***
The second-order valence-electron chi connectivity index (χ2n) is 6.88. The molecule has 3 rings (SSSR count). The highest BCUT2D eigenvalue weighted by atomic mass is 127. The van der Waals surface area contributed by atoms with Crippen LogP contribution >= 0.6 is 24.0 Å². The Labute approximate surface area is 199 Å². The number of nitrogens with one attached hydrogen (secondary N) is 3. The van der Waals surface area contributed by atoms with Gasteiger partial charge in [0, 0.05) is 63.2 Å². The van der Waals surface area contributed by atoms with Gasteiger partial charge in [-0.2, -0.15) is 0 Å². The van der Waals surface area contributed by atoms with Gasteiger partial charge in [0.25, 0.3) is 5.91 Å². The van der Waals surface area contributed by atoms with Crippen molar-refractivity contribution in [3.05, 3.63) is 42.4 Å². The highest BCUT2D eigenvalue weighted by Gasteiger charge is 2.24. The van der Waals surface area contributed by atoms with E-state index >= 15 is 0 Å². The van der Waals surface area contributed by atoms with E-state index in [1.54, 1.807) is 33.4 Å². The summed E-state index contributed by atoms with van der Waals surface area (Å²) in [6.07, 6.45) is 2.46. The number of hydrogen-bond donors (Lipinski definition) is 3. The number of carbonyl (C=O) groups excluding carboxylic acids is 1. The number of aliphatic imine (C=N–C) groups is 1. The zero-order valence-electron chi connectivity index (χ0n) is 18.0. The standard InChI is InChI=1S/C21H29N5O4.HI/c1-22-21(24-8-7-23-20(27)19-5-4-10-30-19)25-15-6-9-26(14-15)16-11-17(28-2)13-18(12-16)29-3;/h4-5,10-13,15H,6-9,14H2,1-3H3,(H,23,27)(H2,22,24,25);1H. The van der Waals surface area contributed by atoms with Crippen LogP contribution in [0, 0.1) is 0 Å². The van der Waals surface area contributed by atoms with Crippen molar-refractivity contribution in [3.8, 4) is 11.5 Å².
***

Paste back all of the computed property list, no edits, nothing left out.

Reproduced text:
The second-order valence-electron chi connectivity index (χ2n) is 6.88. The molecule has 3 rings (SSSR count). The highest BCUT2D eigenvalue weighted by atomic mass is 127. The van der Waals surface area contributed by atoms with Crippen LogP contribution >= 0.6 is 24.0 Å². The Labute approximate surface area is 199 Å². The number of nitrogens with one attached hydrogen (secondary N) is 3. The van der Waals surface area contributed by atoms with Gasteiger partial charge in [0, 0.05) is 63.2 Å². The van der Waals surface area contributed by atoms with Gasteiger partial charge in [-0.2, -0.15) is 0 Å². The van der Waals surface area contributed by atoms with Gasteiger partial charge in [0.25, 0.3) is 5.91 Å². The van der Waals surface area contributed by atoms with Crippen molar-refractivity contribution in [3.05, 3.63) is 42.4 Å². The highest BCUT2D eigenvalue weighted by Gasteiger charge is 2.24. The van der Waals surface area contributed by atoms with E-state index >= 15 is 0 Å². The van der Waals surface area contributed by atoms with E-state index in [1.54, 1.807) is 33.4 Å². The summed E-state index contributed by atoms with van der Waals surface area (Å²) in [6.07, 6.45) is 2.46. The number of hydrogen-bond donors (Lipinski definition) is 3. The number of carbonyl (C=O) groups excluding carboxylic acids is 1. The number of aliphatic imine (C=N–C) groups is 1. The zero-order valence-electron chi connectivity index (χ0n) is 18.0. The standard InChI is InChI=1S/C21H29N5O4.HI/c1-22-21(24-8-7-23-20(27)19-5-4-10-30-19)25-15-6-9-26(14-15)16-11-17(28-2)13-18(12-16)29-3;/h4-5,10-13,15H,6-9,14H2,1-3H3,(H,23,27)(H2,22,24,25);1H. The van der Waals surface area contributed by atoms with Crippen LogP contribution in [0, 0.1) is 0 Å². The van der Waals surface area contributed by atoms with Crippen molar-refractivity contribution in [3.8, 4) is 11.5 Å².